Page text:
Sunday, December 5, 2021

Tempest in a teapot?

In December 2019, a Colonel, who was entering the reserves, received a phone call from Alejo de la Torre, the chief of cabinet of the Undersecretary of Defense, who summoned him to a meeting in his office on December 10, 2019.  The Colonel appeared at the meeting where De la Torre handed him a document that informed him that proceedings against him had been opened for possibly having committed a minor offense based on disrespectful comments towards the Armed Forces that he allegedly made in his farewell speech during a dinner on December 3, 2019 in El Alcazar, the Military Residence.

At the dinner, the Colonel commented that the awarding of a post in the Public Prosecutor’s office in Madrid to the wrong person in his opinion, had been arbitrary and caused him great pain. Many of his military colleagues were at the dinner and heard him call the appointment made by the Minister of Defense "arbitrary".  The Colonel was sanctioned with loss of three days’ pay.

The Colonel appealed the sanction before the Central Military Court, claiming that his fundamental rights had been violated: the presumption of innocence, the right to defense, freedom of expression, the principle of legality and the obligation to issue a resolution in disciplinary proceedings.  The Central Military Court found for the Colonel and annulled the sanction because they found that the disciplinary proceedings had not been handled correctly.  The Colonel had been summoned by telephone, without urgency, he was not given reasons for the meeting, etc.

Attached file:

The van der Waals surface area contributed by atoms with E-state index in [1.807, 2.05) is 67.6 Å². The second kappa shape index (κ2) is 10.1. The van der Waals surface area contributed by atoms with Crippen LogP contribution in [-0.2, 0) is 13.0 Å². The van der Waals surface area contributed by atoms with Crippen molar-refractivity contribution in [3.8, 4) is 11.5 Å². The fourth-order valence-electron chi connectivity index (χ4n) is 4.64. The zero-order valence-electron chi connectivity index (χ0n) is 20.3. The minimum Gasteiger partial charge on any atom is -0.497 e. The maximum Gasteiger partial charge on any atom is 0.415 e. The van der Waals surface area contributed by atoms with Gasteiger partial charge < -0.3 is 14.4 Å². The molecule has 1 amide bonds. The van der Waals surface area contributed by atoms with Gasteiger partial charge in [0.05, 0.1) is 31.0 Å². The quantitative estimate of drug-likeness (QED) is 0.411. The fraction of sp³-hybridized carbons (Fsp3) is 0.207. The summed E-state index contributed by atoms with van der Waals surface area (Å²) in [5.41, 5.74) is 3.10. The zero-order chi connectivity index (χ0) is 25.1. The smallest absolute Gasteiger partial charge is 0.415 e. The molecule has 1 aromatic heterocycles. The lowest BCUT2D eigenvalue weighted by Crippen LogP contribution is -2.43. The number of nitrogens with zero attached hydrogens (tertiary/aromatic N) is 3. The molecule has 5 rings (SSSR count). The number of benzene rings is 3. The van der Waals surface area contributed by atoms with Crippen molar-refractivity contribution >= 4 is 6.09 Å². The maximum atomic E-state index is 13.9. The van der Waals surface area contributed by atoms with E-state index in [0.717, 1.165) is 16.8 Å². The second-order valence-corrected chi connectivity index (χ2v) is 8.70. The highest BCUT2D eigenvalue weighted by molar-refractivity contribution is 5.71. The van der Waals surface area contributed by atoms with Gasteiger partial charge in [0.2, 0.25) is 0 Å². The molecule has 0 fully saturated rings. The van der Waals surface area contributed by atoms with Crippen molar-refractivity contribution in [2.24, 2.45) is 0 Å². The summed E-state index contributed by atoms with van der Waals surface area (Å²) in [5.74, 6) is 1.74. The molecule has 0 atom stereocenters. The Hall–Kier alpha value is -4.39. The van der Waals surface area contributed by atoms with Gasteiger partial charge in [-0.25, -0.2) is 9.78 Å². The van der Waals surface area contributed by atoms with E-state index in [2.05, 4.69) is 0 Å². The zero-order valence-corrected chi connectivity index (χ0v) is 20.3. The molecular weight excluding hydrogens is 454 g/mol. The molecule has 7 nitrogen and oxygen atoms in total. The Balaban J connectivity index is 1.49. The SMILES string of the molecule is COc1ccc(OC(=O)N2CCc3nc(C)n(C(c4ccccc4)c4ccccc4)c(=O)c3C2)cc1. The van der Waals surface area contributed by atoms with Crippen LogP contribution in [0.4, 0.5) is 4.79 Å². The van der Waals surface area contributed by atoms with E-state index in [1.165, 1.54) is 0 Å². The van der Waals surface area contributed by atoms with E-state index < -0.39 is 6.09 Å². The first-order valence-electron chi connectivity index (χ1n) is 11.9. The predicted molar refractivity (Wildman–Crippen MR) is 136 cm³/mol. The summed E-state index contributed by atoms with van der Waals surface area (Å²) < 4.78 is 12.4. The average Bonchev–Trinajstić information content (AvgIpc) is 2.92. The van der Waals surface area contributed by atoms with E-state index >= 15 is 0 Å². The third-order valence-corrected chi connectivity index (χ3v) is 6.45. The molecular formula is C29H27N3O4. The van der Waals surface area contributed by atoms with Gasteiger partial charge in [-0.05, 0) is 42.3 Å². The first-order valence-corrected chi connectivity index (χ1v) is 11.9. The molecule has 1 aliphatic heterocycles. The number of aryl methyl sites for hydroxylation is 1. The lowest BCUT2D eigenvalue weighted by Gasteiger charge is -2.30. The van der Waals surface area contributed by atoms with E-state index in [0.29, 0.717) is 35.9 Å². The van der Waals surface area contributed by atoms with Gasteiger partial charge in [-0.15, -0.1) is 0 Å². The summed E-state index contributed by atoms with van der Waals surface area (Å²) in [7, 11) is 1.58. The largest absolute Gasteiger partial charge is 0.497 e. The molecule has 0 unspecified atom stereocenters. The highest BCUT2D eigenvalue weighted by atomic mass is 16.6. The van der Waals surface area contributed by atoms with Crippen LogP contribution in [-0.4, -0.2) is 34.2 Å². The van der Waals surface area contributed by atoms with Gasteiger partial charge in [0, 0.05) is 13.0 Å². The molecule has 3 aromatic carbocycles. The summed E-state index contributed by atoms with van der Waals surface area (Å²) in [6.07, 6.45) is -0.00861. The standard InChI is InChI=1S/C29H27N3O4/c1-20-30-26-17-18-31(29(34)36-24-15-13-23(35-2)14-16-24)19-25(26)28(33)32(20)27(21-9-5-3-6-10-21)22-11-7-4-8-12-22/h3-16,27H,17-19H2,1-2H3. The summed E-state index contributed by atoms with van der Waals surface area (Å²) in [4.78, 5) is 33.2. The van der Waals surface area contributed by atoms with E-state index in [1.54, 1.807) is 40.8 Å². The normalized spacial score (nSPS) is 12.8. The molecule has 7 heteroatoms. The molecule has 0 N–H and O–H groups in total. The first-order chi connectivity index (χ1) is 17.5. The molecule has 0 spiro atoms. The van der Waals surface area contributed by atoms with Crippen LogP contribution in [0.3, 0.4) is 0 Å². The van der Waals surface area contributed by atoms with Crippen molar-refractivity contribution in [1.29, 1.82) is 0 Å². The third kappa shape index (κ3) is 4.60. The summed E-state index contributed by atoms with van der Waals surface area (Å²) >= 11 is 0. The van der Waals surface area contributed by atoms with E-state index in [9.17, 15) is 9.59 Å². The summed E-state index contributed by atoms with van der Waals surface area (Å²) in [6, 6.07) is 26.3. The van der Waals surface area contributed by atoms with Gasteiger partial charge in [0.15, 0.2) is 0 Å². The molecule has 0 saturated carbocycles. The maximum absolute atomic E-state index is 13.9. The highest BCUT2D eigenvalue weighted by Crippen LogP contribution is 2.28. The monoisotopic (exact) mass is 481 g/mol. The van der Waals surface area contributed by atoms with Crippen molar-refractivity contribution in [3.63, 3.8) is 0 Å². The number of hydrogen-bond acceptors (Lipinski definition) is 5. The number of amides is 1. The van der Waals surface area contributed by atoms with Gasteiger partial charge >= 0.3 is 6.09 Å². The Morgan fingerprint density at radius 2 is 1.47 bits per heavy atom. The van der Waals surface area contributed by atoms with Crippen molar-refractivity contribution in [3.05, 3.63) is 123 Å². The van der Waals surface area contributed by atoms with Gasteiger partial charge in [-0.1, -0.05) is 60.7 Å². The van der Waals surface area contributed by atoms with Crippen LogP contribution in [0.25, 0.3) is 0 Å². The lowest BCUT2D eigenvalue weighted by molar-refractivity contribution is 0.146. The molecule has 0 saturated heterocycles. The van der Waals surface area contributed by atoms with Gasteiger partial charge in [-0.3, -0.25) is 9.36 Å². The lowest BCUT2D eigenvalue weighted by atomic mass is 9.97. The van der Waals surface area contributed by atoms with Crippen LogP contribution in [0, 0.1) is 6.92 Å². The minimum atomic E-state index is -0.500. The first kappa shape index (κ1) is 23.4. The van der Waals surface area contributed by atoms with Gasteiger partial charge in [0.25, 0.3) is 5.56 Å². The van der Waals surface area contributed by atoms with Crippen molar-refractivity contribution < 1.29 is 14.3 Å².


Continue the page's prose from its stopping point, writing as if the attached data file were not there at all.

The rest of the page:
The State Legal Service (Abogacía del Estado) appealed in cassation and the case went to the Fifth Chamber of the Spanish Supreme Court, which deals with military matters.  The Supreme Court agreed with the State Legal Service that the Central Military Court had required procedures that are not set forth in the law regarding disciplinary proceedings. The Supreme Court agreed that it was not necessary to reveal who denounced the Colonel or how the information that led to his sanction came to the Undersecretary.  The Supreme Court held that the military had respected the legal framework for the imposition of a sanction for a minor offense.  The fact that he was informed by telephone also did not affect his right to defend himself.  The Supreme Court also dismissed the Central Military Court’s finding that there was no urgency to the summons, and that the Colonel should have been summoned in writing so that he could be accompanied by a lawyer.  It held that the Central Military Court’s decision trivialized the preferred oral nature of the proceedings for minor offenses and remanded the case to be decided again along the lines of its judgment.

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